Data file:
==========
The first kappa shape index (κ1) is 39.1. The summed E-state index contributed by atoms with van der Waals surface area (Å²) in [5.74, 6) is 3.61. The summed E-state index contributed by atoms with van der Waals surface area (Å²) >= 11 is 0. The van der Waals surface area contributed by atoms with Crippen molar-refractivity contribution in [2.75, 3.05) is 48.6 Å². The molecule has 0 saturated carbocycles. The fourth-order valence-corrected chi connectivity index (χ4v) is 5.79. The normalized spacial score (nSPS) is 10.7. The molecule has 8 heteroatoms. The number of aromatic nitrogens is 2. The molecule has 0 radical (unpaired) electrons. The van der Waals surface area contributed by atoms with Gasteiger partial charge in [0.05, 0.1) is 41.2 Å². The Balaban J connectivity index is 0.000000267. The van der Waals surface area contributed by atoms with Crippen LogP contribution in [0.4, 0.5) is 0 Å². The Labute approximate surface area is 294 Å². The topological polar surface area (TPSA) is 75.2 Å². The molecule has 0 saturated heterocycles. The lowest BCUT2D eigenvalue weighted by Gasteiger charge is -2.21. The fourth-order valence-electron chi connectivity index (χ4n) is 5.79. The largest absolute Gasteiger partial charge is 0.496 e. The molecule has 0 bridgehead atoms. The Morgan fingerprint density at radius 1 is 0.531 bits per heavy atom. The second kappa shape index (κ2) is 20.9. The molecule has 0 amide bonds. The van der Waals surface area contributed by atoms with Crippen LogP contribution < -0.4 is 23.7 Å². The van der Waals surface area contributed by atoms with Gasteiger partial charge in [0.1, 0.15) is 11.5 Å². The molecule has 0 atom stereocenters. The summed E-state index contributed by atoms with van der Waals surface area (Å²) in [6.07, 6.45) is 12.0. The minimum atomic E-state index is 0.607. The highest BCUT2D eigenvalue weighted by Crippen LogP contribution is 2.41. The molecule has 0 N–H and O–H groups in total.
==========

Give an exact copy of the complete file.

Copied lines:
The first kappa shape index (κ1) is 39.1. The summed E-state index contributed by atoms with van der Waals surface area (Å²) in [5.74, 6) is 3.61. The summed E-state index contributed by atoms with van der Waals surface area (Å²) >= 11 is 0. The van der Waals surface area contributed by atoms with Crippen molar-refractivity contribution in [2.75, 3.05) is 48.6 Å². The molecule has 0 saturated carbocycles. The fourth-order valence-corrected chi connectivity index (χ4v) is 5.79. The normalized spacial score (nSPS) is 10.7. The molecule has 8 heteroatoms. The number of aromatic nitrogens is 2. The molecule has 0 radical (unpaired) electrons. The van der Waals surface area contributed by atoms with Gasteiger partial charge in [0.05, 0.1) is 41.2 Å². The Balaban J connectivity index is 0.000000267. The van der Waals surface area contributed by atoms with Crippen LogP contribution in [0.4, 0.5) is 0 Å². The Labute approximate surface area is 294 Å². The topological polar surface area (TPSA) is 75.2 Å². The molecule has 0 saturated heterocycles. The lowest BCUT2D eigenvalue weighted by Gasteiger charge is -2.21. The fourth-order valence-electron chi connectivity index (χ4n) is 5.79. The largest absolute Gasteiger partial charge is 0.496 e. The molecule has 0 bridgehead atoms. The Morgan fingerprint density at radius 1 is 0.531 bits per heavy atom. The second kappa shape index (κ2) is 20.9. The molecule has 0 amide bonds. The van der Waals surface area contributed by atoms with Crippen LogP contribution < -0.4 is 23.7 Å². The van der Waals surface area contributed by atoms with Gasteiger partial charge in [0.1, 0.15) is 11.5 Å². The molecule has 0 atom stereocenters. The summed E-state index contributed by atoms with van der Waals surface area (Å²) in [6.07, 6.45) is 12.0. The minimum atomic E-state index is 0.607. The highest BCUT2D eigenvalue weighted by Crippen LogP contribution is 2.41. The molecule has 0 N–H and O–H groups in total.